More sustainable funding sources are needed to realise the strategic creation of a Petroleum Hub Development Corporation (PHDC), says Parliament’s Committee on Mines and Energy.
Currently, the PHDC – the anchor body envisioned to position the country as an industry lead in the petroleum and petrochemical products and services value chain of the sub-region – is funded through monies approved by Parliament; internally generated funds; and grants and loans.
In addition, it has also been supported financially by the Ghana National Petroleum Corporation (GNPC) over the years. It is in line with this that the GNPC in its work programme for the 2023 operational year allocated a total amount of US$3million to support the PHDC in 2023.
However, on the back of the funding challenges facing PHDC, Parliament’s Committee on Mines and Energy in its report approving the 2023 work programme of the GNPC noted that the funding provision of US$3million is woefully inadequate.
The committee recommended that the Ministry of Finance should find more sustainable funding sources for the PHDC, in accordance with the latter’s strategic significance.
The total expenditure of GNPC for the 2023 financial year is projected to be US$1.4billion against total revenue of US$1.2billion. This creates a funding gap of US$172.82million.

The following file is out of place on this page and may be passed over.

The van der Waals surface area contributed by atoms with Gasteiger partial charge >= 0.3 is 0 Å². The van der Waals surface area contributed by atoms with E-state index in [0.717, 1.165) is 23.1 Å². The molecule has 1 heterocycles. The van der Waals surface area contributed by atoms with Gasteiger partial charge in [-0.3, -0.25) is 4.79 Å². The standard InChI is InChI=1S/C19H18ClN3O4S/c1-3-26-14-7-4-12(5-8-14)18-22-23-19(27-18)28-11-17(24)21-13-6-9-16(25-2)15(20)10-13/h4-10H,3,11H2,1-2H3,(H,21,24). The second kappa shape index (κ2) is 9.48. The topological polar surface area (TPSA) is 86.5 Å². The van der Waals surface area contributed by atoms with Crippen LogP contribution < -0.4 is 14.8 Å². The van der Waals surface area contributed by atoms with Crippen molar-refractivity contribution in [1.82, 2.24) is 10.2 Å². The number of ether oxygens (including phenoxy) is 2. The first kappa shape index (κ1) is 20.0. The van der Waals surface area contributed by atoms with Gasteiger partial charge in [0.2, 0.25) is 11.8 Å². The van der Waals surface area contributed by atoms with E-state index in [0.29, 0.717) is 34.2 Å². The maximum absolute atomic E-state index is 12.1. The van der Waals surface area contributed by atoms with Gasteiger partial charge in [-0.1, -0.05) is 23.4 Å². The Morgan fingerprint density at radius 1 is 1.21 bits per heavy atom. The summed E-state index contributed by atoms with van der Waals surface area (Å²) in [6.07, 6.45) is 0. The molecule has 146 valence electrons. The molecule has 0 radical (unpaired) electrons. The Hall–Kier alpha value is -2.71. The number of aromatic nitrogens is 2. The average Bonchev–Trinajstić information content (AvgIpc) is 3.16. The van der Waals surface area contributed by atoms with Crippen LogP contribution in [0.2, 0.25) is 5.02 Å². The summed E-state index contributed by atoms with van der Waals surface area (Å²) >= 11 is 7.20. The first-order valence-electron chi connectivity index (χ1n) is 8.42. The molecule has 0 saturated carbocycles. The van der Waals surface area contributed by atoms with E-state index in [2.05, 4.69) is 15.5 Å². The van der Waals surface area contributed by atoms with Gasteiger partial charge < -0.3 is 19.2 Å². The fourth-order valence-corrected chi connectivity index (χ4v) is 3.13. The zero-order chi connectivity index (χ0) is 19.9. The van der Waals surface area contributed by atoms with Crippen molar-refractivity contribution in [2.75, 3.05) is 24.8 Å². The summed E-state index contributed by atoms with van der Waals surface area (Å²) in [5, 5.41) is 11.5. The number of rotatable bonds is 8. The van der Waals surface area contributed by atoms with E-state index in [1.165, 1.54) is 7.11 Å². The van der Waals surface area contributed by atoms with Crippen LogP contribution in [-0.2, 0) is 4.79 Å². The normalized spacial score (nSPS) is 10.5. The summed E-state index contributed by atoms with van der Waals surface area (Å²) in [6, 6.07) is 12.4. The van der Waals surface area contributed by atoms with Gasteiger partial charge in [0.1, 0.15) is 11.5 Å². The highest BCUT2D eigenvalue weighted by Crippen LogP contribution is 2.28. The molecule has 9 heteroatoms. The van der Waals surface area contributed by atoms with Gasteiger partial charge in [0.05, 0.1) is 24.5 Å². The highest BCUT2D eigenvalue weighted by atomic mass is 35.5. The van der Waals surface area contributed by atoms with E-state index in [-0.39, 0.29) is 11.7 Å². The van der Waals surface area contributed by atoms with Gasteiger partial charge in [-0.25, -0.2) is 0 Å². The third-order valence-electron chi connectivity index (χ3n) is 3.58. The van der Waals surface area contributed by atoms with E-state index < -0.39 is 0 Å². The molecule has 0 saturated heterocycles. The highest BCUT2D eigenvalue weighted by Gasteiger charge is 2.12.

GNPC has indicated that it plans to finance this gap through the estimated cash balance brought forward, and collection of related debts and term loans.
It is against this development that the committee argued PHDC – which seeks to promote and develop a competitive, sustainable and enabling environment for investments in the midstream and downstream petroleum industry – needs to be grounded financially to fulfil its strategic objective.
The mega-project is expected to be completed by 2030 and includes four oil refineries, two oil-jetties, storage tanks for crude oil and two petrochemical plants.
Located in the Jomoro municipality of the Western Region, the petroleum hub is hoped to become a leading integrated petroleum complex created to add value in the upstream and downstream oil and gas value chain of Africa.
On completion, it will span an area of over 20,000 acres and house a complex web of onshore, offshore and ancillary assets intended to change the face of the petrochemical industry on the continent.
Established by an Act of Parliament, it is also hoped to create some 780,000 jobs during the development phase and beyond – with a significant positive outlook on the economy through an export tax of about US$1.56billion by 2030, as well as an increase in gross domestic product by about 70 percent.